Protein Tyrosine kinases are protein signaling for the production of proinflammatory cytokines. Protein tyrosine kinases play an important role in inflammation in the kidney. Genistein can improve kidney from hyperglycemia effect. Genistein can inhibit the action of protein tyrosine kinase that can be used as anti-inflammatory with high therapeutic index and a very low toxicity. Giving of genistein in the long term can improve complications in blood vessels because of hyperglycemia 7.

4.2. Effect of Genistein on Levels of TGF-β

Levels of TGF-β STZ group 8492.520 pg/ml higher than the levels of TGF-β non diabetic group 1411,262 pg/ml. This suggests that hyperglycemia can lead to increased levels of TGF-β. Hyperglycemia conditions can stimulate the secretion of TGF-β by cells and mesangial cells in kidney Podosit 19. TGF-β is one of the proteins that are important in the occurrence of fibrosis in the kidney. Excessive expression in renal hypertrophy will trigger and stimulate the formation of extracellular matrix 20. TGF-β is produced by various cell types in the kidney.

Early development of diabetic nephropathy is associated with higher levels of TGF-β. Active TGF-β mediated gene transcription factor fibronectin and collagen that stimulates formation of extracellular matrix 21. Increased levels of TGF-β stimulates the progression of kidney disease. TGF-β action on epithelial cells stimulates epithelial cell apoptosis in renal tubular and glomerular cells podosit 22.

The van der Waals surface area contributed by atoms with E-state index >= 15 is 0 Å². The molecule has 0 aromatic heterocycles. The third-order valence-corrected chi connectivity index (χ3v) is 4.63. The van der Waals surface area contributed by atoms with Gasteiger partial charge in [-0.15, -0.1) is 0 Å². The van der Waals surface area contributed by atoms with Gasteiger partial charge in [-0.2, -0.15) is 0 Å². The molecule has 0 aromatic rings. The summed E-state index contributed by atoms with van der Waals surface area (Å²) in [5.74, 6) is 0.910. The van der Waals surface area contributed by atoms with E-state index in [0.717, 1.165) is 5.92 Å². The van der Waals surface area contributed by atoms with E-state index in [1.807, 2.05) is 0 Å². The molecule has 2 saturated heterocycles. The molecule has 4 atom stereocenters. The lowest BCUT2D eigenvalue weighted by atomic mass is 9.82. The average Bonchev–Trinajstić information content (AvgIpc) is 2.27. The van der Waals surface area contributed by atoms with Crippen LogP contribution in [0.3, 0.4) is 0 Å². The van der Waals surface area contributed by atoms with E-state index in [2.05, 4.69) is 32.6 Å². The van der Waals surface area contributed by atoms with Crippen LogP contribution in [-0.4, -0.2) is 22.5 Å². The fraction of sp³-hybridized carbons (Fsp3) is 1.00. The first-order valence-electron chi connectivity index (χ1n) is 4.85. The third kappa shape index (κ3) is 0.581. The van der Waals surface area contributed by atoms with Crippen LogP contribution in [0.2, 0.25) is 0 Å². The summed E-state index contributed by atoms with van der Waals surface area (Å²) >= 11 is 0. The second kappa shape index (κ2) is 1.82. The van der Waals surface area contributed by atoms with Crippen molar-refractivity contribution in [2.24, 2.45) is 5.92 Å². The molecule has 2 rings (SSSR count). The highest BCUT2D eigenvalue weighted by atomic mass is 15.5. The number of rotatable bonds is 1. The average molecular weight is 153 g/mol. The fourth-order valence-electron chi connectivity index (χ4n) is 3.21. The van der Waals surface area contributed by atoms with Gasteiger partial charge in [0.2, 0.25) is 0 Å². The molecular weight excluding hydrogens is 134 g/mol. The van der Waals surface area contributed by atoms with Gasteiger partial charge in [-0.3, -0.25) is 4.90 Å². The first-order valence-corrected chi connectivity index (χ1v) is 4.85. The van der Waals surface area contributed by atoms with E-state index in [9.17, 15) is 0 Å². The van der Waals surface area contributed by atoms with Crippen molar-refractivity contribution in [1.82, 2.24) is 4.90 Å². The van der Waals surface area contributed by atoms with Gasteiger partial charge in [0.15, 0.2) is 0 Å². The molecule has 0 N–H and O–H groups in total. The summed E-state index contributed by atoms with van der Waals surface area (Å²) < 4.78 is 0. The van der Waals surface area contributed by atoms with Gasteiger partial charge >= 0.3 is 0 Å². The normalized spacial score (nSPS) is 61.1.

Genistein can decrease levels of TGF-β on uterine myoma 17. Icariin can improve the condition of nephropathy 23. Icariin, which is a major flavonoids isolated from Epimedium can reduce levels of TGF-β hyperglycemic mice. Giving of genistein in rats fed fructose for 6 weeks also can decrease the expression of TGF-β 24. Based on the results of the study decreased levels of TGF-β in a dose of 0.5 mg/kgw, 1 mg/kgw and 2 mg/kgw significantly.

5. Conclusion

The administration of genistein can reduce levels of IL-1β and TGF-β. Based on the research results, the suggestion of this study are: observation on histological glomerular

Conflict of Interest

There were no conflict of interest found among the authors in this work.

References